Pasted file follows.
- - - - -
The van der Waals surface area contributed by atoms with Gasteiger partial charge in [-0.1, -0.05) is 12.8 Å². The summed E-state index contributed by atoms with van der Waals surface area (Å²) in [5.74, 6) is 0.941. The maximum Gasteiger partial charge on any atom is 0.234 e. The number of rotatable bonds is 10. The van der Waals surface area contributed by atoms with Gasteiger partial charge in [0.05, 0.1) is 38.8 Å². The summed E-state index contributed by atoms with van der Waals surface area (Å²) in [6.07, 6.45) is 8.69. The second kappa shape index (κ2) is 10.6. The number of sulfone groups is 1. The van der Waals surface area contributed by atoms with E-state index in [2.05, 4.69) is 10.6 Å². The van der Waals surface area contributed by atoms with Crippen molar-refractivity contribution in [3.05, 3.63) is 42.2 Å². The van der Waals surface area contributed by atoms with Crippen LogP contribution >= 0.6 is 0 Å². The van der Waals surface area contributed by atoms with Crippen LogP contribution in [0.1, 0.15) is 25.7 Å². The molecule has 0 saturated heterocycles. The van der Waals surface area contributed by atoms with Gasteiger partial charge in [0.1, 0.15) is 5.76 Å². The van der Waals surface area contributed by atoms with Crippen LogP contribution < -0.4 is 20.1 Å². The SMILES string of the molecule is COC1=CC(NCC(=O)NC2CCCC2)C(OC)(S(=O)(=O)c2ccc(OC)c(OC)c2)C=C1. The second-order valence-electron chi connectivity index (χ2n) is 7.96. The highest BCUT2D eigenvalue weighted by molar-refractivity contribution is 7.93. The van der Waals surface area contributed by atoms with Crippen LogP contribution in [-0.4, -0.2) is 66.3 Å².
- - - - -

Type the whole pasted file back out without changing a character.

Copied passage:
The van der Waals surface area contributed by atoms with Gasteiger partial charge in [-0.1, -0.05) is 12.8 Å². The summed E-state index contributed by atoms with van der Waals surface area (Å²) in [5.74, 6) is 0.941. The maximum Gasteiger partial charge on any atom is 0.234 e. The number of rotatable bonds is 10. The van der Waals surface area contributed by atoms with Gasteiger partial charge in [0.05, 0.1) is 38.8 Å². The summed E-state index contributed by atoms with van der Waals surface area (Å²) in [6.07, 6.45) is 8.69. The second kappa shape index (κ2) is 10.6. The number of sulfone groups is 1. The van der Waals surface area contributed by atoms with E-state index in [2.05, 4.69) is 10.6 Å². The van der Waals surface area contributed by atoms with Crippen molar-refractivity contribution in [3.05, 3.63) is 42.2 Å². The van der Waals surface area contributed by atoms with Crippen LogP contribution >= 0.6 is 0 Å². The van der Waals surface area contributed by atoms with Crippen LogP contribution in [0.1, 0.15) is 25.7 Å². The molecule has 0 saturated heterocycles. The van der Waals surface area contributed by atoms with Gasteiger partial charge in [0.1, 0.15) is 5.76 Å². The van der Waals surface area contributed by atoms with Crippen LogP contribution < -0.4 is 20.1 Å². The SMILES string of the molecule is COC1=CC(NCC(=O)NC2CCCC2)C(OC)(S(=O)(=O)c2ccc(OC)c(OC)c2)C=C1. The second-order valence-electron chi connectivity index (χ2n) is 7.96. The highest BCUT2D eigenvalue weighted by molar-refractivity contribution is 7.93. The van der Waals surface area contributed by atoms with Crippen LogP contribution in [-0.4, -0.2) is 66.3 Å².